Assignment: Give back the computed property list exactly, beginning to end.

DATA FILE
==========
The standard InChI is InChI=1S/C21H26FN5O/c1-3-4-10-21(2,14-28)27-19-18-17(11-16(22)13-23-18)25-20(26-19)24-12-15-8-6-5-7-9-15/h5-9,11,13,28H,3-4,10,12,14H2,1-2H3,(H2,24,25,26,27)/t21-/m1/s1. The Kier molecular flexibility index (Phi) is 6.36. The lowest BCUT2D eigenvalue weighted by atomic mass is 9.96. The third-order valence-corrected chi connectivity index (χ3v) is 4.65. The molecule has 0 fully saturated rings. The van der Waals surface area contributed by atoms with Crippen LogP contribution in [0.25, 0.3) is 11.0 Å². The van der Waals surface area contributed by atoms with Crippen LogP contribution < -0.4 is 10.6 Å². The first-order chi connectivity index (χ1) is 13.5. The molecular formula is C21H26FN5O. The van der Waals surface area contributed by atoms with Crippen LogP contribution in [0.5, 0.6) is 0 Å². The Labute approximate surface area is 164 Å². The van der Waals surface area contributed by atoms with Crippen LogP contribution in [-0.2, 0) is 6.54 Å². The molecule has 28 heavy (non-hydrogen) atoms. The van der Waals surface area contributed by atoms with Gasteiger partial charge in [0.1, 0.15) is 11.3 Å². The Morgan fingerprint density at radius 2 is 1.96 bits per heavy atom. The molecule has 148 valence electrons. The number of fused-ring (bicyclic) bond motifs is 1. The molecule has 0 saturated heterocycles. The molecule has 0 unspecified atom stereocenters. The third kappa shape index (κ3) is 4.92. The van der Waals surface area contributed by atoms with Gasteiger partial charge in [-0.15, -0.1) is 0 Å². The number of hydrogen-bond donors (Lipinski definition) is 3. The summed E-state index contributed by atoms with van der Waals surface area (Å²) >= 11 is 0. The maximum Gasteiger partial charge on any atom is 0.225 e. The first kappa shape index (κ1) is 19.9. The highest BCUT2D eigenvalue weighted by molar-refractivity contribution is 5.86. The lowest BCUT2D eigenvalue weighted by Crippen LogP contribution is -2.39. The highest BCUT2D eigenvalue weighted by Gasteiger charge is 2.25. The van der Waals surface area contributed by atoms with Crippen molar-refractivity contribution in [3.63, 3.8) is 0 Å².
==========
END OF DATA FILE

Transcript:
The standard InChI is InChI=1S/C21H26FN5O/c1-3-4-10-21(2,14-28)27-19-18-17(11-16(22)13-23-18)25-20(26-19)24-12-15-8-6-5-7-9-15/h5-9,11,13,28H,3-4,10,12,14H2,1-2H3,(H2,24,25,26,27)/t21-/m1/s1. The Kier molecular flexibility index (Phi) is 6.36. The lowest BCUT2D eigenvalue weighted by atomic mass is 9.96. The third-order valence-corrected chi connectivity index (χ3v) is 4.65. The molecule has 0 fully saturated rings. The van der Waals surface area contributed by atoms with Crippen LogP contribution in [0.25, 0.3) is 11.0 Å². The van der Waals surface area contributed by atoms with Crippen LogP contribution < -0.4 is 10.6 Å². The first-order chi connectivity index (χ1) is 13.5. The molecular formula is C21H26FN5O. The van der Waals surface area contributed by atoms with Crippen LogP contribution in [0.5, 0.6) is 0 Å². The Labute approximate surface area is 164 Å². The van der Waals surface area contributed by atoms with Crippen LogP contribution in [-0.2, 0) is 6.54 Å². The molecule has 28 heavy (non-hydrogen) atoms. The van der Waals surface area contributed by atoms with Gasteiger partial charge in [0.1, 0.15) is 11.3 Å². The Morgan fingerprint density at radius 2 is 1.96 bits per heavy atom. The molecule has 148 valence electrons. The number of fused-ring (bicyclic) bond motifs is 1. The molecule has 0 saturated heterocycles. The molecule has 0 unspecified atom stereocenters. The third kappa shape index (κ3) is 4.92. The van der Waals surface area contributed by atoms with Gasteiger partial charge in [-0.15, -0.1) is 0 Å². The number of hydrogen-bond donors (Lipinski definition) is 3. The summed E-state index contributed by atoms with van der Waals surface area (Å²) >= 11 is 0. The maximum Gasteiger partial charge on any atom is 0.225 e. The first kappa shape index (κ1) is 19.9. The highest BCUT2D eigenvalue weighted by molar-refractivity contribution is 5.86. The lowest BCUT2D eigenvalue weighted by Crippen LogP contribution is -2.39. The highest BCUT2D eigenvalue weighted by Gasteiger charge is 2.25. The van der Waals surface area contributed by atoms with Crippen molar-refractivity contribution in [3.63, 3.8) is 0 Å².